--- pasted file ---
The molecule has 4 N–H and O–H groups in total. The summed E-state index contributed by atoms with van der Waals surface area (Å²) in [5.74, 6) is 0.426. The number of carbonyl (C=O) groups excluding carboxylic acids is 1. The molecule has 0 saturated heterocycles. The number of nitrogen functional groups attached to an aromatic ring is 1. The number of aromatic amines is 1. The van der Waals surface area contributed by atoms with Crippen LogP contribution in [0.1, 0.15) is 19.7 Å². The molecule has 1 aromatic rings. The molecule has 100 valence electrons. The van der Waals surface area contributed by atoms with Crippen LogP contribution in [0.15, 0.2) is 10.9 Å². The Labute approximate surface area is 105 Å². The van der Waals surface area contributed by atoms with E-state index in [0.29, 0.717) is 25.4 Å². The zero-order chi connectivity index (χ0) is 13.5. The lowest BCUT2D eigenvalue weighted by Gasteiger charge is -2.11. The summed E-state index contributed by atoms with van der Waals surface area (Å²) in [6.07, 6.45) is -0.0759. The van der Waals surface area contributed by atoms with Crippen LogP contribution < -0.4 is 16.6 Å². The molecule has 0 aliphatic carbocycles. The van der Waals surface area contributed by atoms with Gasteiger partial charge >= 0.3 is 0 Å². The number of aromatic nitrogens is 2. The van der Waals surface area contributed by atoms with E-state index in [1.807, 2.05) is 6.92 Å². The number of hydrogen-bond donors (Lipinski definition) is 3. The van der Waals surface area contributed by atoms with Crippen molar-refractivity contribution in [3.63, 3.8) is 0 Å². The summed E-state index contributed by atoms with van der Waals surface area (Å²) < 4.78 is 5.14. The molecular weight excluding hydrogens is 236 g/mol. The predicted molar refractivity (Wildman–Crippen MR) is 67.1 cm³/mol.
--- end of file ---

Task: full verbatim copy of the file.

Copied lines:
The molecule has 4 N–H and O–H groups in total. The summed E-state index contributed by atoms with van der Waals surface area (Å²) in [5.74, 6) is 0.426. The number of carbonyl (C=O) groups excluding carboxylic acids is 1. The molecule has 0 saturated heterocycles. The number of nitrogen functional groups attached to an aromatic ring is 1. The number of aromatic amines is 1. The van der Waals surface area contributed by atoms with Crippen LogP contribution in [0.1, 0.15) is 19.7 Å². The molecule has 1 aromatic rings. The molecule has 100 valence electrons. The van der Waals surface area contributed by atoms with Crippen LogP contribution in [0.15, 0.2) is 10.9 Å². The Labute approximate surface area is 105 Å². The van der Waals surface area contributed by atoms with E-state index in [0.29, 0.717) is 25.4 Å². The zero-order chi connectivity index (χ0) is 13.5. The lowest BCUT2D eigenvalue weighted by Gasteiger charge is -2.11. The summed E-state index contributed by atoms with van der Waals surface area (Å²) in [6.07, 6.45) is -0.0759. The van der Waals surface area contributed by atoms with Crippen LogP contribution < -0.4 is 16.6 Å². The molecule has 0 aliphatic carbocycles. The van der Waals surface area contributed by atoms with Gasteiger partial charge >= 0.3 is 0 Å². The number of aromatic nitrogens is 2. The van der Waals surface area contributed by atoms with E-state index in [1.807, 2.05) is 6.92 Å². The number of hydrogen-bond donors (Lipinski definition) is 3. The van der Waals surface area contributed by atoms with Crippen molar-refractivity contribution in [3.63, 3.8) is 0 Å². The summed E-state index contributed by atoms with van der Waals surface area (Å²) < 4.78 is 5.14. The molecular weight excluding hydrogens is 236 g/mol. The predicted molar refractivity (Wildman–Crippen MR) is 67.1 cm³/mol.